Advantages of Tree Network Topology
Since the tree topology combines the bus and star topologies, it’s used in wide area networks (WANs) to support physically distanced devices. It’s also easy to manage and expand as your organization continues to grow. The tree topology’s hierarchical structure simplifies the troubleshooting process by allowing you to systematically check for performance issues within the network.
Disadvantages of Tree Network Topology
Between the monitoring software and the large amount of cabling needed, tree topology can get expensive. It’s also not very robust; if the central hub is compromised, the whole network may fail as the subtrees become partitioned. Therefore, it’s essential to invest in monitoring software if you have a large network.
This complicated network topology is difficult to manage and only becomes increasingly difficult to administer as more nodes are added. Consequently, this topology is better suited for networking experts.
Hybrid Network Topology
A hybrid topology combines two or more standard network topologies. A larger enterprise might opt to use a hybrid topology to allow various departments to employ different network topologies.
Advantages of Hybrid Network Topology
Though each hybrid topology’s advantages will be determined by which topologies are implemented, using a hybrid topology will generally give your organization flexibility and scalability. Therefore, they’re optimal for larger networks.
Disadvantages of Hybrid Network Topology
Again, each hybrid topology’s disadvantages will be determined by the topologies being employed. However, hybrid topologies are often complex and require professional management and monitoring software.
Which Topology Is Best for Your Network?
When considering which topology to use, you may be wondering What is the most common network topology? While other topologies were used more commonly in the past, these days the star topology is the most common.
However, it might not be the best topology for your network. Every organization’s networking needs will differ according to its size, budget, expertise, and needs. When trying to determine which topology is best for your network, consider your organization’s size, future expansion plans, goals, and budget.
Consider each topology’s scalability, cable length, and cable type. For example, the bus or ring topology might be best if you have a limited budget because they require fewer cables to install. If you’d prefer to have a more durable and secure topology, the mesh topology with its point-to-point connections might be a better fit. Ultimately, you should carefully compare your organization’s needs, plans, and resources with each topology’s requirements, advantages, and disadvantages.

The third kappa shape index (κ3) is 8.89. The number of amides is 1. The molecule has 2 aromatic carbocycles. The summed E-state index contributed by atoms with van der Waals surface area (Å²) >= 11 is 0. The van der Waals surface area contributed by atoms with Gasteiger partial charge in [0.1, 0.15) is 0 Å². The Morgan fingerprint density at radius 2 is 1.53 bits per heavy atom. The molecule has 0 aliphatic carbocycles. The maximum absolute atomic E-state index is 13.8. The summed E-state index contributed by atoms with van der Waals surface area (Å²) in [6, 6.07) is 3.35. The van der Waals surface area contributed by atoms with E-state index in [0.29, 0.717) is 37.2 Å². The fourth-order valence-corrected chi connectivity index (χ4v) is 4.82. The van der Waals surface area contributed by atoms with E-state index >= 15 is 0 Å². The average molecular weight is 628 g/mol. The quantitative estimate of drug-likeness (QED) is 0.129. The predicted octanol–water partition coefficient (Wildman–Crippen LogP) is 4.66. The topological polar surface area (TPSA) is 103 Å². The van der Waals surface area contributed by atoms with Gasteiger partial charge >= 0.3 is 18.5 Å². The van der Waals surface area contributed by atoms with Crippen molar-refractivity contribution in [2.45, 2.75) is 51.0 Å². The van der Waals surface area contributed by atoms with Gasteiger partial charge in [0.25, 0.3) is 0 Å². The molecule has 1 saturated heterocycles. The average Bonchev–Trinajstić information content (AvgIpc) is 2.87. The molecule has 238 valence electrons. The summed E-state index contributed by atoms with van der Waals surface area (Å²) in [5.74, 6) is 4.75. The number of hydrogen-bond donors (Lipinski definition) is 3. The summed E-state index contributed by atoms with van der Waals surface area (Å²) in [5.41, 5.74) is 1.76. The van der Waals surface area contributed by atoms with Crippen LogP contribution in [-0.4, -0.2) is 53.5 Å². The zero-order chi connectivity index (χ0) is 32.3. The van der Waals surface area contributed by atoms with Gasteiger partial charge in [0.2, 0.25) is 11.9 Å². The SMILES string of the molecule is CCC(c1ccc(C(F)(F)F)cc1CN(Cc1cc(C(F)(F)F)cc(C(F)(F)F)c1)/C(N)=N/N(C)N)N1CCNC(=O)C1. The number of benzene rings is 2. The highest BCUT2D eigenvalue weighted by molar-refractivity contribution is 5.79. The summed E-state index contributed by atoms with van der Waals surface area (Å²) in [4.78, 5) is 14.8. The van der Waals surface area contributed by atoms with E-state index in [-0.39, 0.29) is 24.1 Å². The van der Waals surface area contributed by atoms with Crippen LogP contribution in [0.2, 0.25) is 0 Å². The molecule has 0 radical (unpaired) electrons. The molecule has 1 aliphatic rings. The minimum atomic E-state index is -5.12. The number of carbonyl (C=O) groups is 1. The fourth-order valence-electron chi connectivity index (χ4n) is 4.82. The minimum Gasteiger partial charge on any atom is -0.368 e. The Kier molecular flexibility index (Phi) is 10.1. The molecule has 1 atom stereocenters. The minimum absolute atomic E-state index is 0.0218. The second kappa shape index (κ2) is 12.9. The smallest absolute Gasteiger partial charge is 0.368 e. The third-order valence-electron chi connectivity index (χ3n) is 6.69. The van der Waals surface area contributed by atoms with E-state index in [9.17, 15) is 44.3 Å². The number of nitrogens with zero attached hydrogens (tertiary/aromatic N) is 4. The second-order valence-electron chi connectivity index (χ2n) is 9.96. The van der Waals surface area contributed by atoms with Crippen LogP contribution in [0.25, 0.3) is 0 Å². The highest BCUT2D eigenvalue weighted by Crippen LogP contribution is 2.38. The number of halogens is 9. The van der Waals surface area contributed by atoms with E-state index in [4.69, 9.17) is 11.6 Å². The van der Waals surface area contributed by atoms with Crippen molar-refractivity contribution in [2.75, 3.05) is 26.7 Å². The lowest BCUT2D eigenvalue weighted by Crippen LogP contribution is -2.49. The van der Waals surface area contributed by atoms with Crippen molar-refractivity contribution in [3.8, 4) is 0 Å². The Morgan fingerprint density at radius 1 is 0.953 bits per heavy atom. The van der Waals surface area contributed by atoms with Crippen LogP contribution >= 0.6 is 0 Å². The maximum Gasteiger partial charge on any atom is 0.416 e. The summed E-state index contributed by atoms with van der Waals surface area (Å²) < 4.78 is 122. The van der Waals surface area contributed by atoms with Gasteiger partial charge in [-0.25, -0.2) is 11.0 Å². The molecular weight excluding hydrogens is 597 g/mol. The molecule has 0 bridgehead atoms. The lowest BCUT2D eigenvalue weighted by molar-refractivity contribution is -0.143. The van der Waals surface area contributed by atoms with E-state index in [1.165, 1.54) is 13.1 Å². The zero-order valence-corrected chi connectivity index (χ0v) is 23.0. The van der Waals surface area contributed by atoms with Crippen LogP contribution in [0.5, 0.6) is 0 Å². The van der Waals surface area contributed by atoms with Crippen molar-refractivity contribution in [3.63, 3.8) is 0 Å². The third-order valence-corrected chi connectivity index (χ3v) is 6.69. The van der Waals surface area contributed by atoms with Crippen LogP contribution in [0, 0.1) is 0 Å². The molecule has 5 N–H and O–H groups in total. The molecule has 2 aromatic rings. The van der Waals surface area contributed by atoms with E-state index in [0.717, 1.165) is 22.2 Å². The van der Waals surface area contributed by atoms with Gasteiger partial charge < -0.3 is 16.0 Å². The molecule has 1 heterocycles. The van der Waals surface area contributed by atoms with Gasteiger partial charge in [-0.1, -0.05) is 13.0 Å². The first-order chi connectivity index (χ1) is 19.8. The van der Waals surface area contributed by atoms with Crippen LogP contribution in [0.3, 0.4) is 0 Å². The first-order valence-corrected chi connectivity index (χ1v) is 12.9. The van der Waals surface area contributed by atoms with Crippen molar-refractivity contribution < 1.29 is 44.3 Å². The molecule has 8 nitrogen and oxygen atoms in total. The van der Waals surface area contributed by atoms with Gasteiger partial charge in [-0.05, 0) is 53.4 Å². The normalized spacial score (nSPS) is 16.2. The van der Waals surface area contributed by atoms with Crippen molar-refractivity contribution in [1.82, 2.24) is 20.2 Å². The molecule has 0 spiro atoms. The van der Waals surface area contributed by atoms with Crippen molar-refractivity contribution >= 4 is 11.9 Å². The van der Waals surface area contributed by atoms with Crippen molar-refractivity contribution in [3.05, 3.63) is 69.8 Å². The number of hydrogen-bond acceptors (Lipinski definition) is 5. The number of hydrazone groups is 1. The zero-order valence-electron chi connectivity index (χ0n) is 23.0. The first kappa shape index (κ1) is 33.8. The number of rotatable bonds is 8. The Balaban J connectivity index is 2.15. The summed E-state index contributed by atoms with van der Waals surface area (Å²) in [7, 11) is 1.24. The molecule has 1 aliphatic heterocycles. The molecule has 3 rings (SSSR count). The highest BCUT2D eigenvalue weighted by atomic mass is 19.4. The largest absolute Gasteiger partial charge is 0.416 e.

What Tools Can Help Manage Network Topology?
Regardless of which network topology your organization uses, monitoring, managing, and mapping your topology is essential. Manually creating a network topology diagram can be a time-consuming and complicated process. I recommend using a tool for this.
With Microsoft Visio, Lucidchart, LibreOffice Draw, and more on the market, there are plenty of tools for network monitoring, mapping, and managing to choose from. However, my favorite topology mapping tool is the comprehensive SolarWinds Network Topology Mapper.
SolarWinds Network Topology Mapper (Free Trial)
With automated device discovery and mapping SolarWinds Network Topology Mapper (NTM) is a useful tool designed to make creating comprehensive network topology maps simple. You can easily manage, share, encrypt, and print maps with this intuitive network diagram software.
NTM was built to automatically plot your network using ICMP, SNMP, WMI, or CDP, and works with VMware and Microsoft Hyper-V, but users can also manually connect network devices and edit node details. NTM’s automatic scans and automated reports help ensure you’ll have current information about your network and its devices. With an up-to-date network diagram, your organization can better meet compliance requirements for SOX, PIC, HIPAA, and FIPS 140-2.
Start Mapping Your Network Topology Today
Given the way network performance is affected by its topology, it’s important to find the right topology for your organization’s needs—but the work doesn’t end there. By frequently scanning and mapping your network, you can perform inventory management of hardware assets and quickly detect topological changes.
The best way to map your network topology is with a convenient and thorough solution like NTM. Download a 14-day free trial of SolarWinds Network Topology Mapper today to gain a clear view of your network’s topology.